Ethics bill with side of accusations

Councilwoman Carol Campbell seeks help for those filling out campaign finance forms. But a challenger in the May primary is making it personal.

On the same day Philadelphia City Councilwoman Carol Campbell introduced a bill calling for training to help candidates fill out ethics reports, a rival accused her of several violations of campaign-finance law.

Matt McClure, who is challenging Campbell for the Fourth District Council seat in the May 15 Democratic primary, claimed she had used a political-action committee she runs as a "personal checking account" and had failed to account for $70,000 in donations the committee received in 2005.

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Carol Campbell says amended filings covered missing data.

The allegations - which McClure filed with the city Ethics Board and the District Attorney's Office, as well as the state Attorney General's Office - center on a committee called Genesis IV, which Campbell founded in 2003.

According to McClure, seven individual $10,000 donations were made to Campbell's PAC in May 2005, from committees such as "Friends of John Perzel" and "Brad Moss for Judge." McClure claims that Campbell's PAC failed to disclose those donations.

McClure's complaint also cited a $10,000 contribution that Genesis IV received in January 2006. Genesis reported this to the state, but failed to identify the donor.

A review of the Genesis IV filings available on the state's online database of campaign-finance reports appears to support some of McClure's assertions. There was no mention made in the online reports of the $10,000 donations received in May 2005, and no donor identified for the $10,000 received in January 2006.

Lawyer Thomas Nocella, who spoke on Campbell's behalf, said she had been assured by the Genesis committee's treasurer - her brother, Edgar Campbell - that any information left out of the original filings had been filed later in amended returns.

Nocella, who is a Common Pleas Court judicial candidate, accused McClure of running a "smear campaign."

And he noted that some of McClure's allegations - including a claim that Carol Campbell used Genesis IV money to pay personal bills - were raised in McClure's failed attempt last month to have her tossed off the May 16 Democratic primary ballot.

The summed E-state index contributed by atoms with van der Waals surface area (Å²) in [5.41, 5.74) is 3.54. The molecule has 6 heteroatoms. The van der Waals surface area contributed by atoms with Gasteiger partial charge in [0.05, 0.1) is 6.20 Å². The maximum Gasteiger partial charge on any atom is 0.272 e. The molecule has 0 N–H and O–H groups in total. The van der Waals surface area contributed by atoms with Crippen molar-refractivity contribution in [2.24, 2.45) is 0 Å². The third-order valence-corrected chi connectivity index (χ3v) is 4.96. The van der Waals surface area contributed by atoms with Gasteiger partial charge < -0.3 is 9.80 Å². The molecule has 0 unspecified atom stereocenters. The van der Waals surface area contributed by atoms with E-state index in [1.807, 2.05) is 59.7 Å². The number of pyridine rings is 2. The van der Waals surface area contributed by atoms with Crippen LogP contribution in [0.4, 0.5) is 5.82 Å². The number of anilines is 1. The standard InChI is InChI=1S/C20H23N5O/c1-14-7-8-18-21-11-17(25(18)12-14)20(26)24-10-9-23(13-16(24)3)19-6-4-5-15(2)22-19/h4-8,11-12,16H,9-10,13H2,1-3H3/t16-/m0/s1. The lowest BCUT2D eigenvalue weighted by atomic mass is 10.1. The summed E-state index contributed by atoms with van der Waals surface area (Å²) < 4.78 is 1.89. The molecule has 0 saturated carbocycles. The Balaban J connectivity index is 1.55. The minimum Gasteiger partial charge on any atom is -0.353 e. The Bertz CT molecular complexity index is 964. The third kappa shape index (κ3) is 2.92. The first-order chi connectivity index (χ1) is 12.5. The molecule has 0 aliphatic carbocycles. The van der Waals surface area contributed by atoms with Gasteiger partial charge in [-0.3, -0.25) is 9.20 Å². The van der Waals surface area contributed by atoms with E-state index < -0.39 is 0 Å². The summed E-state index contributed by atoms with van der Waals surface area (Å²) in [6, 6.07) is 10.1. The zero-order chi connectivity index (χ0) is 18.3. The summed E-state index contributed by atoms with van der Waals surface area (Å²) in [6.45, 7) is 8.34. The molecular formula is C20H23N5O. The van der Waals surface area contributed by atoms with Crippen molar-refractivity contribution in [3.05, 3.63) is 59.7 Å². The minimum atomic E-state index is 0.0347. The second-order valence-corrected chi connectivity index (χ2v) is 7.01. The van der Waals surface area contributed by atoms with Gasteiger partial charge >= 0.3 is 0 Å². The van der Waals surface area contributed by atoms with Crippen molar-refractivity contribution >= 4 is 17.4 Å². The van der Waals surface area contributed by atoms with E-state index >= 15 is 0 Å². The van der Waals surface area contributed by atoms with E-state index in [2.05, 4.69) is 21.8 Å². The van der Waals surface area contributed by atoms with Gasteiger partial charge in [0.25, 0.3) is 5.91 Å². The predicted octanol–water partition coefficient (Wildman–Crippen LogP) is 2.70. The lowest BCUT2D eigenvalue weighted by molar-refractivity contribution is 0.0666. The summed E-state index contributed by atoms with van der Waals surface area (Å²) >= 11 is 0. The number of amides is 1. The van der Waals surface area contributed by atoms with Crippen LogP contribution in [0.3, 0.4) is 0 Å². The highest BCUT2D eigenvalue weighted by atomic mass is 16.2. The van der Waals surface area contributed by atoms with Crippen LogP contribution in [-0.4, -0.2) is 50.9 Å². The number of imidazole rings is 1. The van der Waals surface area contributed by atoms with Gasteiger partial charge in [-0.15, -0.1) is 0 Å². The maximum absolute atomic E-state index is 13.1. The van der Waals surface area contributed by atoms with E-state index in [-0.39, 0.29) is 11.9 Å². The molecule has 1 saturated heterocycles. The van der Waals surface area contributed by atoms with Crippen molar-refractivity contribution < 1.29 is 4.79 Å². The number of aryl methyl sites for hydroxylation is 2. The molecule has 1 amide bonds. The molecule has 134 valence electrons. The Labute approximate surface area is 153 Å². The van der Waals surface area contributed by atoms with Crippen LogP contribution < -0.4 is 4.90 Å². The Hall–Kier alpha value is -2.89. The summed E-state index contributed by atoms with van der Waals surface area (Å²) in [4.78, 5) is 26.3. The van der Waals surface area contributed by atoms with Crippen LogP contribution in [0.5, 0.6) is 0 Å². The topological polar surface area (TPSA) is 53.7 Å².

Nocella received a copy of McClure's letter late in the day and was unable to rebut the allegations in detail. But he said he would soon meet with Edgar Campbell to get more information.

Last September, Carol Campbell's spokesman, Ken Snyder - who is now working for Campbell ally and mayoral candidate Bob Brady - told The Inquirer that Campbell had resigned the Genesis IV chairmanship.

But state officials said yesterday that they had not received notice of her resignation. They said their records show that Campbell remains the chairman of Genesis IV.

In 2001, Campbell was convicted of violating state campaign-finance law and sentenced to a year's probation.

"For too long, we've looked the other way on Carol Campbell's blatant disregard for the law," said McClure. He lamented that the Council seat once held by mayoral candidate Michael Nutter - who championed many of the city's campaign-finance laws - is "now held by someone who looks the other way."

Campbell did speak to reporters hours before McClure filed his complaint to discuss her ethics-training bill.

"A lot of candidates get in difficulty because they're not really cognizant of the intricacies involved in these laws," Campbell said.

When reminded that she had had her own difficulties with past campaign-finance filings, Campbell responded: "Well, I haven't, but my treasurer has."

She was referring not to her brother, but to past treasurers who worked for Campbell PACs that ran afoul of campaign-finance law in 2001.

"I think I wouldn't want anyone else to go through what I have gone through."

The bill that Campbell introduced yesterday in Council does not call for training in campaign-finance law. The Ethics Board already offers such training, and its attendance records show that a Campbell campaign representative was at the last training session.

Rather, her bill would require the board to show candidates how to complete the financial-disclosure forms they must file to run for public office.

The Ethics Board's interim executive director, J. Shane Creamer Jr., said the board was happy to help candidates.

But he cautioned that the board could not provide the "final word" on candidates' financial-disclosure forms because completing them was a state requirement, not a city one.


Contact staff writer Patrick Kerkstra at 215-854-2827 or pkerkstra@phillynews.com.